Beauty queen who stars in documentary with Jesy Nelson reveals bullying ‘hell’

A beauty queen who stars ­opposite Little Mix singer Jesy Nelson in a new documentary about online abuse has revealed her own bullying hell.

Domenique Fragale, 25, was tormented at school by fellow pupils who even encouraged her to make herself sick to lose weight.

She has also suffered taunts on social ­media and received unwanted explicit ­pictures and messages.

Earlier this week Jesy revealed how she ­had tried to kill herself after suffering depression caused by sick social-media jibes concerning her looks and weight.

And Domenique, who worked with the star on the BBC film Odd One Out, says she was stunned to find somebody with such a seemingly-perfect life and huge success had been through such a tough time.

“If it’s one or two social media comments you can let it go over your head but Jesy, who went on X Factor because she’s talented and passionate about it, was thrown into receiving millions of these comments overnight,” says Domenique, who lives in London.

“As human beings, we are naturally curious and want to know what’s being said about us, and people are entitled to their opinions.

“But they need to think of the impact on people’s ­feelings if they say these things out loud. Me, Jesy and the other participants took part in this documentary to talk about what is happening to us, so people feel empowered to speak out. A more open dialogue is one of the achievements we are hoping for.

“Because Jesy is so down to earth and ­relatable, I think the documentary really will affect a lot of people in a great way.”

Domenique, who is the current Deputy Miss England, was offered the chance to ­appear on Jesy’s show thanks to her work as ­a campaigner.

She has been involved with the Diana Award charity’s Anti-Bullying Ambassador programme, which gives training and confidence talks to young people, since she was 13.

It is an issue close to her heart, as she ­suffered bullying herself throughout her childhood and teenage years.

“I was called names at school, I was pushed, I had my lunch taken away from me for weeks and was told I didn’t fit in with the other girls or look like them,” recalls Domenique.

“Then, on becoming a teenager, it turned ­into bitchiness.

“At one point, a girl I knew told me she thought I should lose weight and showed me how to make myself sick in the bathroom.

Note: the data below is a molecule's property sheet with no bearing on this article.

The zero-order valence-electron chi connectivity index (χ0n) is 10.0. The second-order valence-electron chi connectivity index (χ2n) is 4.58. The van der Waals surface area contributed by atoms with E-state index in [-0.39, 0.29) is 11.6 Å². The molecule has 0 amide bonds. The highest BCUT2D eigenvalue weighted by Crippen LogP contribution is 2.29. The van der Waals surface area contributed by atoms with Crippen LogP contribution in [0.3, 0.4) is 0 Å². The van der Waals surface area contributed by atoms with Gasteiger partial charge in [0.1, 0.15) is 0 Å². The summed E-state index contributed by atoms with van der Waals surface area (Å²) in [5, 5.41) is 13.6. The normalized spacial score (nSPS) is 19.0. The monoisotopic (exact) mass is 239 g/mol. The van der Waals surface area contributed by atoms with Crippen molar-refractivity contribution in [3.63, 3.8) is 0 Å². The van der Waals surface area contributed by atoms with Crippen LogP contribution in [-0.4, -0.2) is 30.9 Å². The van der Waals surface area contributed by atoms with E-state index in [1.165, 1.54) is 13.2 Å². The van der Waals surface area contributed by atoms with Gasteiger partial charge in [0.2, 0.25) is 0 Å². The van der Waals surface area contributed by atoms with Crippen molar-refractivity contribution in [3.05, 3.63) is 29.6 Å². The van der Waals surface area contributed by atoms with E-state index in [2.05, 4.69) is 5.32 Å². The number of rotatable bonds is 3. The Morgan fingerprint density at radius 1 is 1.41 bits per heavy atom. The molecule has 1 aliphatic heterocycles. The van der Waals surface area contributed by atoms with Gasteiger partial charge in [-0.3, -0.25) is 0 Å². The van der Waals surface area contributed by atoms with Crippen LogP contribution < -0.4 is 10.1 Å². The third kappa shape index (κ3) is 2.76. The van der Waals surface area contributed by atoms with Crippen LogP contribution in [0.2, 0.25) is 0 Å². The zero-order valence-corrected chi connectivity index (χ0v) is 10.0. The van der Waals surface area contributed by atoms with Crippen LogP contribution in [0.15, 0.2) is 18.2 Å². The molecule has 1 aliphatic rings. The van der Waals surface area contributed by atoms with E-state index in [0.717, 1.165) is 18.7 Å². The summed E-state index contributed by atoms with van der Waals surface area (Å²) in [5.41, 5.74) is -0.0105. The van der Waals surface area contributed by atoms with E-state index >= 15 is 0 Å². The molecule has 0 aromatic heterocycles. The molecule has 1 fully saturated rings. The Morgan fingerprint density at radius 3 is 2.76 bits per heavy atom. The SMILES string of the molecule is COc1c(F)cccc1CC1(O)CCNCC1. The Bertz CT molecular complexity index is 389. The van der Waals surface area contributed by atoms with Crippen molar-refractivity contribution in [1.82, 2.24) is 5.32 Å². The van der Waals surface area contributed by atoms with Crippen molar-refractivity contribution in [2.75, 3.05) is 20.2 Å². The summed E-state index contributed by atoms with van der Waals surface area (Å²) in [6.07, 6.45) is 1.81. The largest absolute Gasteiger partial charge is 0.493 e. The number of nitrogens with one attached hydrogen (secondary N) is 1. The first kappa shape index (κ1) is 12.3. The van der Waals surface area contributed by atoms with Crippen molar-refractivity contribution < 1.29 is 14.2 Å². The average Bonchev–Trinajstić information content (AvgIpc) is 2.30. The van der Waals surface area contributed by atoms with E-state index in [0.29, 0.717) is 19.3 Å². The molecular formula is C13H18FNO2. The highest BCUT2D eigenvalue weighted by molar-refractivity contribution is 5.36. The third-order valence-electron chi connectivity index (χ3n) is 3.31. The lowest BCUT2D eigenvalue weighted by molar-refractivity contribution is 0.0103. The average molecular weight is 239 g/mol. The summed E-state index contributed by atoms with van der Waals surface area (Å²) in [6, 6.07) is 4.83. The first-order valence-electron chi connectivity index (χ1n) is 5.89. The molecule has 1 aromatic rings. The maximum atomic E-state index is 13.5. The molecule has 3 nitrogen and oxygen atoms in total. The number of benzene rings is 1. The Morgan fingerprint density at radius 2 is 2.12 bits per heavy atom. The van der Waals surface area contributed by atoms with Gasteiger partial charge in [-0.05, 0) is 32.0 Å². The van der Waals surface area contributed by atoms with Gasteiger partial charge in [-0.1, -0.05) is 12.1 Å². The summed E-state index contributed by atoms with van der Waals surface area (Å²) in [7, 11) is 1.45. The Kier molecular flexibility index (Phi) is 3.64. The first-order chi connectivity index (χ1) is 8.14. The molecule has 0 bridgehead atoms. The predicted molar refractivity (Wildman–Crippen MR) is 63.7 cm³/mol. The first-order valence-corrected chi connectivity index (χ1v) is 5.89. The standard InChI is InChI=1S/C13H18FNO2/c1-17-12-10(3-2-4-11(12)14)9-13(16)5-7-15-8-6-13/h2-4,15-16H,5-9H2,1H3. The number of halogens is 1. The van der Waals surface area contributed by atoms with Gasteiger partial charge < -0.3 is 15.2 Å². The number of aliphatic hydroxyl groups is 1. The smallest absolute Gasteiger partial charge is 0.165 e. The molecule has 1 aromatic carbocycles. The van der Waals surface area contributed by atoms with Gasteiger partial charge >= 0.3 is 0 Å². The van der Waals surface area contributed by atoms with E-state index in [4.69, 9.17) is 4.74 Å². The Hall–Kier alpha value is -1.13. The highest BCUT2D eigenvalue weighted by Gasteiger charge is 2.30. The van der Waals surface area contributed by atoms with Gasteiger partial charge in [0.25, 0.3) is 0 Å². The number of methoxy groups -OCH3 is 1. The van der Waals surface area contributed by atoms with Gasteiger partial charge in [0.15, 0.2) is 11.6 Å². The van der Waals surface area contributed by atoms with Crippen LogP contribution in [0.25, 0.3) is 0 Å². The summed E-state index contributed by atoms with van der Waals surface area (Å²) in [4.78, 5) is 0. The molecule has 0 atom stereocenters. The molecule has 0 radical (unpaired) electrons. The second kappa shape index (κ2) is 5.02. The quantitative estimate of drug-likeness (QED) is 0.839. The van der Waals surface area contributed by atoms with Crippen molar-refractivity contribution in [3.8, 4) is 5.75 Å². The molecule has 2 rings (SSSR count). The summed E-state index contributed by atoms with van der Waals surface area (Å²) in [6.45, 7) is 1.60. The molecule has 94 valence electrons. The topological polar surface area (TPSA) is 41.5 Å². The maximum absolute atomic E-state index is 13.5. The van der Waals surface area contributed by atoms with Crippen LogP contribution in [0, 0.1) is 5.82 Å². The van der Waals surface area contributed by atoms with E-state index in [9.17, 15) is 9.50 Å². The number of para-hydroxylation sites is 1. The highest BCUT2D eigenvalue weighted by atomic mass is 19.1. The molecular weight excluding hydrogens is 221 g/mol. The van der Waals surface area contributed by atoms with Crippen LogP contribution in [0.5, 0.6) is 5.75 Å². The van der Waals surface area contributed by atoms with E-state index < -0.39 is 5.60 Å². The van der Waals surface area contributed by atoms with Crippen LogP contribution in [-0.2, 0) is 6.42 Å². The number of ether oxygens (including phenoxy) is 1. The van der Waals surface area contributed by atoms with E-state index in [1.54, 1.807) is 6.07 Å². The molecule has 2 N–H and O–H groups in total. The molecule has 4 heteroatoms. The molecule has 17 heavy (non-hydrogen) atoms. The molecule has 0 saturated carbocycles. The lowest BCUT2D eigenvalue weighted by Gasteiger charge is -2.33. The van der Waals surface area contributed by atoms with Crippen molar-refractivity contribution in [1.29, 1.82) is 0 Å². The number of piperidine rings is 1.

“I never did that and I’m so proud I didn’t give in to anyone.

“However, even up to the age of 18 I thought there was something wrong with me, that I wasn’t perfect.”

Now Domenique says the nature of the ­bullying has changed to the online trolling like Jesy received.

“It’s grown men sending me inappropriate and explicit pictures and messages, which Jesy says she also experienced,” says Domenique. “There’s one story I mention in the documentary, where a man who was a stranger kept asking me out and I ignored him, but eventually replied saying I wasn’t ­interested and wishing him well.

“He then became very nasty and said to me, ‘Well you’re only good for one thing ­anyway’ and sent me a very inappropriate video. Online bullies think because there is a screen in front of them they can get away with the things they’re doing, and that it doesn’t have an effect on people’s lives, but it does.”

Domenique uses her Miss England ­platform to raise awareness of mental health and was inspired to do this by her father’s ­battle with leukaemia, as well as losing a close friend to suicide a few years ago.

She says: “While filming the documentary, there was a powerful story from a young woman who had been bullied because of her weight and tried to take her own life. I lost my friend to suicide but I didn’t know she was feeling that way. This young girl was brave speaking up.­ It will make people realise that nobody’s alone.”

Domenique believes we are more open to talking about mental health than people were even five years ago, but reckons there is still some way ­to go.

She adds: “I want to get to the point where when people are asked how they are, they ­say: ‘Can I talk to you?’ rather than just saying: ‘Fine’. More documentaries like Odd One Out need to be shown, because we really need to prevent bullying.

“I’ve seen Jesy’s comments on her Instagram this week after some of the clips have come out.

“It seems the documentary has really made people realise that while they may have joked about her in the past, seeing somebody’s ­reactions in real life makes you aware that she’s a real person.

“Already, it has made people realise they really should think before they start sending nasty ­messages, and that words can have ­an effect on people – even if you think that it is just a joke.”

● Jesy Nelson: Odd One Out is available tomorrow from 10am on BBC Three on iPlayer and airs on BBC One at 9pm.

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